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A bleak picture for active management



Why survivorship bias really is a serious issue

RP: Hello there. Time and again, the evidence shows that only a small fraction of actively managed funds succeed in beating the market with any degree of consistency. But the true picture is actually even more bleak for active management than the figures suggest. That’s because of something called survivorship bias, as Craig Lazzara of S&P Dow Jones Indices explains.

CL: Let’s say if I have a universe of a thousand funds 10 years ago. I follow those funds through time. Some of them are not going to do very well. The ones that didn’t do very well are likely to go out of business or merge into other funds. So, of those thousand funds, 10 years ago, maybe today 800 still exist in the same form they existed previously. Those 800 are biased, they are not randomly chosen. It’s the 800 that have done well enough to survive until today.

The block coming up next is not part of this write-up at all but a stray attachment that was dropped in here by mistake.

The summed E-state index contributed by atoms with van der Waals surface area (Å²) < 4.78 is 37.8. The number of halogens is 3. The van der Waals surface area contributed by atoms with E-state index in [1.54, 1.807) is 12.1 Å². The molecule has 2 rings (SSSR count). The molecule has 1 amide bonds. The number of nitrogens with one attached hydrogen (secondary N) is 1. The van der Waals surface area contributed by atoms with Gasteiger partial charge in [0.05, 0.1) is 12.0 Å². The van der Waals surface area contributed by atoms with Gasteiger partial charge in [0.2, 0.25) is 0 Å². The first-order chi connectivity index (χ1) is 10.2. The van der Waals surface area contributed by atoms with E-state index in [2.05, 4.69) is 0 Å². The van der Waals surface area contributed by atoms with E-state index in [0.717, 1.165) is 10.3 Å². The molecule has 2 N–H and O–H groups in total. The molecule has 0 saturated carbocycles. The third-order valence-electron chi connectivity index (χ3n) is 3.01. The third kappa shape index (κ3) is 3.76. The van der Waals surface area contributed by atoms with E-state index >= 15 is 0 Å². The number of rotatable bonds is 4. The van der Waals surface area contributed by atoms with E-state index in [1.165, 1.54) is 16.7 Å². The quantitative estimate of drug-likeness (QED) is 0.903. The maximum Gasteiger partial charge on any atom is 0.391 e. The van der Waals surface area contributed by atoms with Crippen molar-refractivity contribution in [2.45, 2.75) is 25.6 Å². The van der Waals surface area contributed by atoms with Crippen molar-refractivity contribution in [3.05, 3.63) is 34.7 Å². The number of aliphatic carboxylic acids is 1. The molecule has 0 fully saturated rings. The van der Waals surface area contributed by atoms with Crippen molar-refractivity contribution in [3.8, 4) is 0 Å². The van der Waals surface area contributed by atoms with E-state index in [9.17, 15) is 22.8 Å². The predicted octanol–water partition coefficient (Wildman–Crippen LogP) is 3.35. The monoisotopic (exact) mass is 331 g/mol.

RP: Most comparisons between active fund performance and the index are not adjusted for survivorship bias. One notable exception is SPIVA — the S&P Indices Versus Active Funds Scorecard. SPIVA compares the performance of different funds with the relevant index. Initially, it just covered the US, but there are now scorecards for other parts of the world as well.

CL: We simply compute every 6 months how did the average fund do, how many of them beat the benchmark index, how many of them underperformed. Very very typically the answer is that the majority, in some cases a very decisive majority, of active funds underperform. Certainly, that’s been the case in the last several years in the US but also globally as we expanded the concept.

RP: By way of example, the SPIVA scorecard for Europe for the ten-year period ending in mid-2015, showed that 89% of global funds and 91% of US equity funds failed to beat the market over five years. Over ten years, the figures are worse still.

The same scorecard also showed that just 46% of UK equity funds survived the full ten years; the figure for UK large- and mid-cap equity funds was just 41%.

That’s right, 59% of funds in that sector were either closed down or merged with other funds, almost always because of poor performance.

Survivorship bias really is a serious issue.

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